Why would any sane developer make a game Nvidia Shield-exclusive, unless Nvidia pays them a bunch of money to do so?  If you can make a game run on Nvidia Shield, then making it run on Windows and Linux desktops and laptops is likely to be nearly trivial, and Mac likely won't be too hard, either.   I think that the Nvidia store is going to be a place to gather games that will run well on the Nvidia Shield, to make it easy for people who buy it to find such games.  It's not going to be a closed platform, so it won't offer the anti-piracy protections of consoles.  Nvidia doesn't develop their own games like Microsoft, Sony, or Nintendo do, so there aren't any obvious candidates for a Shield-exclusive game.
    Why do developers agree to make exclusive games for any particular console? I have no idea, I just know that they do it. It doesn't seem like it would be worth the effort to build and maintain a store for your device if you didn't have some exclusive content to draw people in. In addition to content that would be available on the Google store of course.  
    If you make your own console, it's obvious why you'd make console-exclusive games for your own console.  But you know that, and the real question is why anyone else would make games exclusive to one particular console.

    If you're worried about piracy, you don't port the game from console to PC.  If you make extensive use of capabilities that one console has and another does not, then you can't really port it to the console that doesn't have those capabilities.  That means a lot of games basically couldn't be ported to Wii.

    As for Xbox 360 versus PS3, they're roughly comparable at a macro level, but the internal architectures are very different, and if you have a complete game ready to go for one of the consoles, it's actually a lot of work to port it to the other.  They use very different CPU architectures that require very different CPU threading models.  They use very different GPUs.  They use different graphics APIs, though if you're trying to get lower level access to the GPU hardware than an API would give you, just using very different GPUs a huge problem even ignoring the APIs.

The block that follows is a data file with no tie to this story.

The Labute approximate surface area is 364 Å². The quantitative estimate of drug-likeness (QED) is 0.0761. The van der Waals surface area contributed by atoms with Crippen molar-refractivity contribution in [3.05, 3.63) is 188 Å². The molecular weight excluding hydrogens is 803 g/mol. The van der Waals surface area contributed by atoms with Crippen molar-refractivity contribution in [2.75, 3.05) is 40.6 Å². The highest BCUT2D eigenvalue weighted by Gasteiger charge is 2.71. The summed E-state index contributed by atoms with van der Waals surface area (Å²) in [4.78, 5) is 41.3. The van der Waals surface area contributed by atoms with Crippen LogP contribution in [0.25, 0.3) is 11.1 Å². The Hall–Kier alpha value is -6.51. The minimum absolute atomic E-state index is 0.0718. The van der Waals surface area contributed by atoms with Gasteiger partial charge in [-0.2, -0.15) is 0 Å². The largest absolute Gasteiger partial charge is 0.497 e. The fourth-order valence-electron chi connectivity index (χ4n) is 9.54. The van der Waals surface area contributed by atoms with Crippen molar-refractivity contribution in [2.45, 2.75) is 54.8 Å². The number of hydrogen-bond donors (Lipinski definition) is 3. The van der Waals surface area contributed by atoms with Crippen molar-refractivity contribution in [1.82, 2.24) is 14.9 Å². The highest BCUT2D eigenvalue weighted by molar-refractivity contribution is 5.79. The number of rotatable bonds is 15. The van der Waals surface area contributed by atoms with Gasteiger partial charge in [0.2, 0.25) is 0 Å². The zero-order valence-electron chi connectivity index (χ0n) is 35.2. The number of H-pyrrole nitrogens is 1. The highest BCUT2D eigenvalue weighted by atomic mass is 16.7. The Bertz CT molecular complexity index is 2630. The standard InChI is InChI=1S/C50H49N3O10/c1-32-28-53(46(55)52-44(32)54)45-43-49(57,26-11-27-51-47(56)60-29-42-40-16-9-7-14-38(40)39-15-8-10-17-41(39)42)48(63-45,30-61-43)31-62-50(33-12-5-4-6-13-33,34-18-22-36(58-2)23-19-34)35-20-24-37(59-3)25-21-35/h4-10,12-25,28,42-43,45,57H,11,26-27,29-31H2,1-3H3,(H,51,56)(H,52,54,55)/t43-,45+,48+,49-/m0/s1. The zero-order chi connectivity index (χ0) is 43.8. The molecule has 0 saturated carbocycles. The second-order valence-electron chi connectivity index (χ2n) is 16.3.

Nvidia Shield doesn't have that kind of radical dfiferences from everything else on the market.  OpenGL is an industry standard, already supported by both AMD and Nvidia in their Radeon, GeForce, FirePro, and Tesla cards.  Older versions of it are also supported by Intel.  ARM cores are ubiquitous in the mobile space, and everyone and his neighbor's dog will soon be using exactly the same ARM Cortex A15 cores that the Tegra 4 is.

    Unless you're coding your game with the close to metal access to the Tegra 4 GPU and ignoring APIs, porting it to other devices will probably be pretty easy to do.  And even if you are doing that, there will probably soon be a bunch of other devices that use exactly the same Tegra 4 chip, so if your game runs on Nvidia Shield, then it will run just as well on a next generation Asus Transformer tablet or whatever.  Shield runs Android, an open platform, so it doesn't have strong anti-piracy controls that you'd lose by porting it elsewhere.

    You might well see games that can run on Nvidia Shield but not most other Android devices, for lack of API compliance or hardware performance.  But it won't be Nvidia Shield-exclusive forever, as there will soon be plenty of other chips that have the performance to run it.  Remember that Nvidia is primarily in the business of designing and selling chips, so their real goal is to get a bunch of other companies to buy Tegra 4 chips and integrate them into everything.  In order to do that, they're going to go out of their way to make sure that anything that runs on Nvidia Shield also runs on any other device using a Tegra 4 chip.